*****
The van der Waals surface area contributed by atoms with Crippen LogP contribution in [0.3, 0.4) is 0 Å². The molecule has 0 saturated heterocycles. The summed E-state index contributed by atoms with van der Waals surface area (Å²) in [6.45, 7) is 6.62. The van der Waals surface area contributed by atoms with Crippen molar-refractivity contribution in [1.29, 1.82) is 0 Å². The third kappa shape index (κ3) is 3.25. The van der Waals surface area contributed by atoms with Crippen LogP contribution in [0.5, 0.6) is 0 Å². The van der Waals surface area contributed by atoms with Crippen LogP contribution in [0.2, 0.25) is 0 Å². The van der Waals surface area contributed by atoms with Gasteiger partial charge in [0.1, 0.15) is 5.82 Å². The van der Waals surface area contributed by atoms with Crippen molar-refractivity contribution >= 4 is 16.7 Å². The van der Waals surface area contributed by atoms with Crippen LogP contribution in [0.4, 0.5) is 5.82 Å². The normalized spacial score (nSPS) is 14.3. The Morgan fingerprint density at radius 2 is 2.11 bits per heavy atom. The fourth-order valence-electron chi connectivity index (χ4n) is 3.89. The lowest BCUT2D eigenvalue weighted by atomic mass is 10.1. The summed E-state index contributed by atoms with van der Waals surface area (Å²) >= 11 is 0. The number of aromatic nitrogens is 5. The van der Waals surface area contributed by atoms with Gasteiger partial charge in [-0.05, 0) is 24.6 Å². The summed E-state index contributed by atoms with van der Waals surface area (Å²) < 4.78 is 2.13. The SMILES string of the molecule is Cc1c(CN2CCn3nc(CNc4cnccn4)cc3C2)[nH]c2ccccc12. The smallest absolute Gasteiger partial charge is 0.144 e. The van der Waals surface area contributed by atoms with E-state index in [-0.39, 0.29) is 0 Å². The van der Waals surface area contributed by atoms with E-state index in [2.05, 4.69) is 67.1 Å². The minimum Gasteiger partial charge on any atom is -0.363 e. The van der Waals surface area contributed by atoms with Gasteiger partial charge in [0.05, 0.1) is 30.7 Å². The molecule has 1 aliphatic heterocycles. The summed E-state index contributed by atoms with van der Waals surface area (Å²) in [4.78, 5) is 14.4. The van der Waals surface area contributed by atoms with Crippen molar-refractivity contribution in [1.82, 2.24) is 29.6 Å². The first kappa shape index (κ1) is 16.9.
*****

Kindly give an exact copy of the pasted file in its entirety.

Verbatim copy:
The van der Waals surface area contributed by atoms with Crippen LogP contribution in [0.3, 0.4) is 0 Å². The molecule has 0 saturated heterocycles. The summed E-state index contributed by atoms with van der Waals surface area (Å²) in [6.45, 7) is 6.62. The van der Waals surface area contributed by atoms with Crippen molar-refractivity contribution in [1.29, 1.82) is 0 Å². The third kappa shape index (κ3) is 3.25. The van der Waals surface area contributed by atoms with Crippen LogP contribution in [0.5, 0.6) is 0 Å². The van der Waals surface area contributed by atoms with Crippen LogP contribution in [0.2, 0.25) is 0 Å². The van der Waals surface area contributed by atoms with Gasteiger partial charge in [0.1, 0.15) is 5.82 Å². The van der Waals surface area contributed by atoms with Crippen molar-refractivity contribution >= 4 is 16.7 Å². The van der Waals surface area contributed by atoms with Crippen LogP contribution in [0.4, 0.5) is 5.82 Å². The normalized spacial score (nSPS) is 14.3. The Morgan fingerprint density at radius 2 is 2.11 bits per heavy atom. The fourth-order valence-electron chi connectivity index (χ4n) is 3.89. The lowest BCUT2D eigenvalue weighted by atomic mass is 10.1. The summed E-state index contributed by atoms with van der Waals surface area (Å²) >= 11 is 0. The number of aromatic nitrogens is 5. The van der Waals surface area contributed by atoms with Gasteiger partial charge in [-0.05, 0) is 24.6 Å². The summed E-state index contributed by atoms with van der Waals surface area (Å²) < 4.78 is 2.13. The SMILES string of the molecule is Cc1c(CN2CCn3nc(CNc4cnccn4)cc3C2)[nH]c2ccccc12. The smallest absolute Gasteiger partial charge is 0.144 e. The van der Waals surface area contributed by atoms with E-state index in [-0.39, 0.29) is 0 Å². The van der Waals surface area contributed by atoms with E-state index in [2.05, 4.69) is 67.1 Å². The minimum Gasteiger partial charge on any atom is -0.363 e. The van der Waals surface area contributed by atoms with Gasteiger partial charge in [0.05, 0.1) is 30.7 Å². The molecule has 1 aliphatic heterocycles. The summed E-state index contributed by atoms with van der Waals surface area (Å²) in [4.78, 5) is 14.4. The van der Waals surface area contributed by atoms with Crippen molar-refractivity contribution in [1.82, 2.24) is 29.6 Å². The first kappa shape index (κ1) is 16.9.